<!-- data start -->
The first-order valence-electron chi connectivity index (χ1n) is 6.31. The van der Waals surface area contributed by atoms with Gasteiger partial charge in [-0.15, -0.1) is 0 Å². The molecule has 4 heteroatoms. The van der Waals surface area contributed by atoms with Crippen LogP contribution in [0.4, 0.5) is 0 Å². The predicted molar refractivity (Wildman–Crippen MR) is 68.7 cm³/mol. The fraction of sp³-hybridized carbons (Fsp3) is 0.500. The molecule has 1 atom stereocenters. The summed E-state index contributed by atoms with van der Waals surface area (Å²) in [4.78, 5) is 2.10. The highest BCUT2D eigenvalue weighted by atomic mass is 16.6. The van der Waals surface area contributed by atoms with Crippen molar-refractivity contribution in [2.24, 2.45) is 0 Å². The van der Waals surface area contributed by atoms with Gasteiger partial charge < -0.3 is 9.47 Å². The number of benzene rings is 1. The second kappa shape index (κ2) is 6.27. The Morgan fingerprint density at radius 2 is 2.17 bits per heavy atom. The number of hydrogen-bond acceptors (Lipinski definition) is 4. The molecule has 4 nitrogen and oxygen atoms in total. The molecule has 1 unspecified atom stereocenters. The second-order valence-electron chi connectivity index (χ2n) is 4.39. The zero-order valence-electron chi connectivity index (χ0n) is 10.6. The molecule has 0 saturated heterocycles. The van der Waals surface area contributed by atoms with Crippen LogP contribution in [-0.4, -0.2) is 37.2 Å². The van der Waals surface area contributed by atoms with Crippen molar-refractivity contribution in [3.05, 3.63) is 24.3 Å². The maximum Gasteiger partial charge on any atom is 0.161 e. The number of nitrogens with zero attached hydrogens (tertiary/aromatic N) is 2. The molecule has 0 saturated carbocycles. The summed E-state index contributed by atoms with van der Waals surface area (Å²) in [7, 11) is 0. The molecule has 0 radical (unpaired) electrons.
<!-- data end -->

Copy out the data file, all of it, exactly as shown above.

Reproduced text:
The first-order valence-electron chi connectivity index (χ1n) is 6.31. The van der Waals surface area contributed by atoms with Gasteiger partial charge in [-0.15, -0.1) is 0 Å². The molecule has 4 heteroatoms. The van der Waals surface area contributed by atoms with Crippen LogP contribution in [0.4, 0.5) is 0 Å². The predicted molar refractivity (Wildman–Crippen MR) is 68.7 cm³/mol. The fraction of sp³-hybridized carbons (Fsp3) is 0.500. The molecule has 1 atom stereocenters. The summed E-state index contributed by atoms with van der Waals surface area (Å²) in [4.78, 5) is 2.10. The highest BCUT2D eigenvalue weighted by atomic mass is 16.6. The van der Waals surface area contributed by atoms with Crippen molar-refractivity contribution in [2.24, 2.45) is 0 Å². The van der Waals surface area contributed by atoms with Gasteiger partial charge < -0.3 is 9.47 Å². The number of benzene rings is 1. The second kappa shape index (κ2) is 6.27. The Morgan fingerprint density at radius 2 is 2.17 bits per heavy atom. The number of hydrogen-bond acceptors (Lipinski definition) is 4. The molecule has 4 nitrogen and oxygen atoms in total. The molecule has 1 unspecified atom stereocenters. The second-order valence-electron chi connectivity index (χ2n) is 4.39. The zero-order valence-electron chi connectivity index (χ0n) is 10.6. The molecule has 0 saturated heterocycles. The van der Waals surface area contributed by atoms with Crippen LogP contribution in [-0.4, -0.2) is 37.2 Å². The van der Waals surface area contributed by atoms with Crippen molar-refractivity contribution in [3.05, 3.63) is 24.3 Å². The maximum Gasteiger partial charge on any atom is 0.161 e. The number of nitrogens with zero attached hydrogens (tertiary/aromatic N) is 2. The molecule has 0 saturated carbocycles. The summed E-state index contributed by atoms with van der Waals surface area (Å²) in [7, 11) is 0. The molecule has 0 radical (unpaired) electrons.